Though at first glance, the evidence doesn’t seem correlated, but after reading them at least once, we’ve found that it’s quite the engaging narrative. Of course, we’ll leave the details out so you can enjoy what’s in store for you. The print quality of the clues is superb, with newspaper clippings using material almost identical to that of actual newspapers, and dirt and all manner of human touch caking certain items (though without any trace of bacteria for any germaphobes out there). The writing is none too shabby either. From our experience going through Curtain Call storyline, which is set in 1930s New York City, the gritty, noir-style tone can be felt through the fine print, and even the way in which people spoke through firsthand letters. Not a single ounce of paper was wasted in engaging us, which is a good sign considering we’re paying quite a premium for mere pieces of paper.
As if the physical material isn’t enough to aid you in your investigation, there’s even an online component that you can tap into, specific to each episode of each case, providing you with even more material to cross-refer to. But consider this optional, as we’ve found that the episodes can be solved with just the physical evidence alone. The immersion one can get just by poring through the evidence is none too shabby, even if the ultimately the difficulty of the initial episodes aren’t the most challenging. But if one does find themselves stuck in a dead end, there’s a whole Hunt A Killer community on Facebook to tap into for tips and tricks on how to get past certain episodes without fear of spoilers.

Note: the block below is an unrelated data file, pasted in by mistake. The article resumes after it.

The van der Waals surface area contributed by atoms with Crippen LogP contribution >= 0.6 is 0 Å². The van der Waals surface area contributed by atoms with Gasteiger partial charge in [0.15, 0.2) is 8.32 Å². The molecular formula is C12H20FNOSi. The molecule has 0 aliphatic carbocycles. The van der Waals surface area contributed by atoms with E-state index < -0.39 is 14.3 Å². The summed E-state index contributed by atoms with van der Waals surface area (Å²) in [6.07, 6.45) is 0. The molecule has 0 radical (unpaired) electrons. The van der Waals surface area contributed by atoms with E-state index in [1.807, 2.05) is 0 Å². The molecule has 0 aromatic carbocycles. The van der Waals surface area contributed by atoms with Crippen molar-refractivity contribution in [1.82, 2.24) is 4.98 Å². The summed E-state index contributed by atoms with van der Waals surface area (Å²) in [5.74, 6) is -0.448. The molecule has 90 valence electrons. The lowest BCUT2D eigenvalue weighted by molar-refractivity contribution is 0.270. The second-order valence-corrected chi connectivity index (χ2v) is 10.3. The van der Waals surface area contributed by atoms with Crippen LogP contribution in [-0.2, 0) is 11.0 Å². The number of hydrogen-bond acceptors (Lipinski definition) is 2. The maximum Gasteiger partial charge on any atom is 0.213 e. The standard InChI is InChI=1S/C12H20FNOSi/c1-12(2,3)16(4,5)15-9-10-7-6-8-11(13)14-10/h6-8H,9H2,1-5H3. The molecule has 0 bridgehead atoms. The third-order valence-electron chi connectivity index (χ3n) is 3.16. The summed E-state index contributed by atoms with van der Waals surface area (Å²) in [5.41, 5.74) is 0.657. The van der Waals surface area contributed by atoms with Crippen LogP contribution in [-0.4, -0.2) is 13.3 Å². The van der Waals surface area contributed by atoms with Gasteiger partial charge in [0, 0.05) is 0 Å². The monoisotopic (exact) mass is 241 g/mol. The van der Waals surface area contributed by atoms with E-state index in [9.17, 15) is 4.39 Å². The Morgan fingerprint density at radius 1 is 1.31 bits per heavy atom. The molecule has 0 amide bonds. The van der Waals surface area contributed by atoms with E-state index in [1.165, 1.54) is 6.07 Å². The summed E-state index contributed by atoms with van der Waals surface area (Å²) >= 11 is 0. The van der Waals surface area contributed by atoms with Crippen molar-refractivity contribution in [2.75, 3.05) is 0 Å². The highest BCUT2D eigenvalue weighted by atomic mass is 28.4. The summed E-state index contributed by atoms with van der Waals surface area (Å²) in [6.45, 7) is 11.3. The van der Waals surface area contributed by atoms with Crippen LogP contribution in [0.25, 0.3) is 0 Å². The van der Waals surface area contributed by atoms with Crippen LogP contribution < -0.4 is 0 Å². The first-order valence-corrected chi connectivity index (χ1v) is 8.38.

Once you think you’ve gotten the answer to a mystery, you can email your findings to an email provided in the instructions. Whether you’re right or wrong, you’ll receive an automated email depending on your answer. If you’re wrong, the response email will encourage you to try again, but if you’re right, you’ll get a congratulatory message, and that’s it. As sad as it sounds, we guess you could consider the experience of hunting for clues to be the reward in and of itself. Also, once you’re done with all six episodes, there really isn’t much replay value, so it might end up in the garbage one day if you’re done with it and need to clear space in your home and make way for the next set of mysteries, provided you’re still subscribed after 6 months.
For US$30 a month for about half a year, there’s quite a good bit of content to enjoy in Hunt A Killer. Though the production quality is certainly up to snuff, we still ultimately think this is an acquired taste, as not everyone will be up for the mild time sink of reading and re-reading material to solve intricate puzzles and mysteries. But besides that, it’s not half a bad investment for half a year.
eed1ccIf you plan on signing up for Hunt A Killer, you can use our very own special discount code – “GEEKCULTURE” – that grants you 25% OFF your first box.
Marion has a serious RPG addiction. Sometimes it bleeds into real life; he forgets to sleep because he thinks he has a Witcher’s body clock. Forgive him in advance if he suddenly blurts out terms such as “Mind Flayer” and “Magic Missile”, because never once does he stop thinking about his next Dungeons & Dragons game.